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Chartbeat sets out to improve native advertising with new metrics suite

Chartbeat sets out to improve native advertising with new metrics suite

New York ad tech start­up Chart­beat is unveil­ing a new prod­uct to add to its real-time ana­lyt­ics arse­nal, a devel­op­ment which should per­suade even the most skep­ti­cal prod­uct man­ag­er that it’s seri­ous about its aim to improve the met­rics for gaug­ing how well native adver­tis­ing is doing.

Chart­beat CEO Tony Haile believes that a major rea­son why native adver­tis­ing has so far failed to live up to its billing as “this great new hope for pub­lish­ing” can be stat­ed in six words: “So much of native is bad.”

Beyond impres­sions

This is where it gets inter­est­ing for tech prod­uct man­agers: Haile believes that much of that bad­ness is down to poor mea­sure­ment. Typ­i­cal­ly, adver­tis­ers will only see how many impres­sions their spon­sored con­tent has received on a publisher’s web­site, and maybe how many times a post has been shared on social media. But count­ing eye­balls tells adver­tis­ers noth­ing about how good the con­tent was.

So the new Paid Con­tent ser­vice sets out to change all that, and prod­uct man­agers pre­sid­ing over it will be nego­ti­at­ing with both adver­tis­ers and pub­lish­ers, because both are like­ly to want to use it. With easy-on-the-eye graph­ics, it shows not only the stan­dard eye­ball count but how many vis­i­tors actu­al­ly fin­ished the piece and how long they spent engag­ing with it.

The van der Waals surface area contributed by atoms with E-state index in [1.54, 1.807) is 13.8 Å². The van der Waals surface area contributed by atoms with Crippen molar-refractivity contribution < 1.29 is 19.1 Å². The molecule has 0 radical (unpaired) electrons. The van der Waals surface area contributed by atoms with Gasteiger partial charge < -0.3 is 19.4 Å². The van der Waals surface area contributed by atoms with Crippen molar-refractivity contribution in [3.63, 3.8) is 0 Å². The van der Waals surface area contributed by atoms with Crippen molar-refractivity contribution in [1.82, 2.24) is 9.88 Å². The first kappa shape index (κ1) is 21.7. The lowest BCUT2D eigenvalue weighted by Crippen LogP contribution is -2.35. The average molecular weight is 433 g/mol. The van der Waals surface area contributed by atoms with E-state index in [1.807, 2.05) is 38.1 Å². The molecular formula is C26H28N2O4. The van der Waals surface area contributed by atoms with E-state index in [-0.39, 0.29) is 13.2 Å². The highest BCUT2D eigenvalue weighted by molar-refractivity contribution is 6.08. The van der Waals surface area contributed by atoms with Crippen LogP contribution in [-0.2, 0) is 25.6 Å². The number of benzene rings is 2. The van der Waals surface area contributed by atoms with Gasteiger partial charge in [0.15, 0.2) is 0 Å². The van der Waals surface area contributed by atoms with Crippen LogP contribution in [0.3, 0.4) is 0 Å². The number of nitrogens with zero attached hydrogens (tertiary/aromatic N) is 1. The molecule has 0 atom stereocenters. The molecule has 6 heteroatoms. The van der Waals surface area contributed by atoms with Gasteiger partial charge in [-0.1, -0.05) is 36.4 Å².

Final­ly, the piece is giv­en a score rang­ing from 0–100 to show how well it’s per­formed against the oth­er con­tent on the site (the score is made up of fac­tors such as engage­ment time, social media shar­ing and traf­fic). It even lets users see the sources of the traf­fic and which key influ­encers have tweet­ed about the con­tent.

See­ing what works

As Haile puts it:

“We start­ed with native adver­tis­ing because that’s where the need is the most acute — it’s where there’s the most heat and the least light. We’re try­ing to real­ly under­stand what’s work­ing and what’s not. Right now it’s very, very dif­fi­cult to tell the dif­fer­ence between good native adver­tis­ing and bad native adver­tis­ing; we want to help peo­ple cre­at­ing good con­tent, and give them good met­rics so they can show that it works.”

Haile also revealed that the com­pa­ny has recent­ly raised a fur­ther $3 mil­lion in Series B fund­ing, with a full Series C sched­uled for lat­er in the year.

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